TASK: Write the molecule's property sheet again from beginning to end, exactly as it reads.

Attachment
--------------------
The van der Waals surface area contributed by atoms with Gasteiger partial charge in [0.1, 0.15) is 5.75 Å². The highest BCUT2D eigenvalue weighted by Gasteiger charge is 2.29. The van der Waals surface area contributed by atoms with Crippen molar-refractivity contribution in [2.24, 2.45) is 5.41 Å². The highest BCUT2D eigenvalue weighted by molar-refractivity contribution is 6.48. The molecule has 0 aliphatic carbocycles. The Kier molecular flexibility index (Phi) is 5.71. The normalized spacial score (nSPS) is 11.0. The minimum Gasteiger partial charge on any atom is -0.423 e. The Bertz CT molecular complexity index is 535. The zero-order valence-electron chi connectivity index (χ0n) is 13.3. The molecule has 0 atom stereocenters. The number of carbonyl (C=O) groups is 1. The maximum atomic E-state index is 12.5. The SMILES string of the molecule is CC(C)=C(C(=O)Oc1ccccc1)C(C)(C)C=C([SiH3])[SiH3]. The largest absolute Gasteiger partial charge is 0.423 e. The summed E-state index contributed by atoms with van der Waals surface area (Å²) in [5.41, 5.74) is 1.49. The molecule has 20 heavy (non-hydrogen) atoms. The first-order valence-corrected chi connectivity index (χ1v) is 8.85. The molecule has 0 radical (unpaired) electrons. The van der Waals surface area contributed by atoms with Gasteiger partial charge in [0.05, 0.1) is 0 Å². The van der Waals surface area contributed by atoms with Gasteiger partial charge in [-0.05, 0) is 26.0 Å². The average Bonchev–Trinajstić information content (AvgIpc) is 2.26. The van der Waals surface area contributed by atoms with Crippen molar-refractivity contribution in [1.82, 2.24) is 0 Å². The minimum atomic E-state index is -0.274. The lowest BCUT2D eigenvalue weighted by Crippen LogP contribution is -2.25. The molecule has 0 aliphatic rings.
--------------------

The van der Waals surface area contributed by atoms with Gasteiger partial charge in [0.1, 0.15) is 5.75 Å². The highest BCUT2D eigenvalue weighted by Gasteiger charge is 2.29. The van der Waals surface area contributed by atoms with Crippen molar-refractivity contribution in [2.24, 2.45) is 5.41 Å². The highest BCUT2D eigenvalue weighted by molar-refractivity contribution is 6.48. The molecule has 0 aliphatic carbocycles. The Kier molecular flexibility index (Phi) is 5.71. The normalized spacial score (nSPS) is 11.0. The minimum Gasteiger partial charge on any atom is -0.423 e. The Bertz CT molecular complexity index is 535. The zero-order valence-electron chi connectivity index (χ0n) is 13.3. The molecule has 0 atom stereocenters. The number of carbonyl (C=O) groups is 1. The maximum atomic E-state index is 12.5. The SMILES string of the molecule is CC(C)=C(C(=O)Oc1ccccc1)C(C)(C)C=C([SiH3])[SiH3]. The largest absolute Gasteiger partial charge is 0.423 e. The summed E-state index contributed by atoms with van der Waals surface area (Å²) in [5.41, 5.74) is 1.49. The molecule has 20 heavy (non-hydrogen) atoms. The first-order valence-corrected chi connectivity index (χ1v) is 8.85. The molecule has 0 radical (unpaired) electrons. The van der Waals surface area contributed by atoms with Gasteiger partial charge in [0.05, 0.1) is 0 Å². The van der Waals surface area contributed by atoms with Gasteiger partial charge in [-0.05, 0) is 26.0 Å². The average Bonchev–Trinajstić information content (AvgIpc) is 2.26. The van der Waals surface area contributed by atoms with Crippen molar-refractivity contribution in [1.82, 2.24) is 0 Å². The minimum atomic E-state index is -0.274. The lowest BCUT2D eigenvalue weighted by Crippen LogP contribution is -2.25. The molecule has 0 aliphatic rings.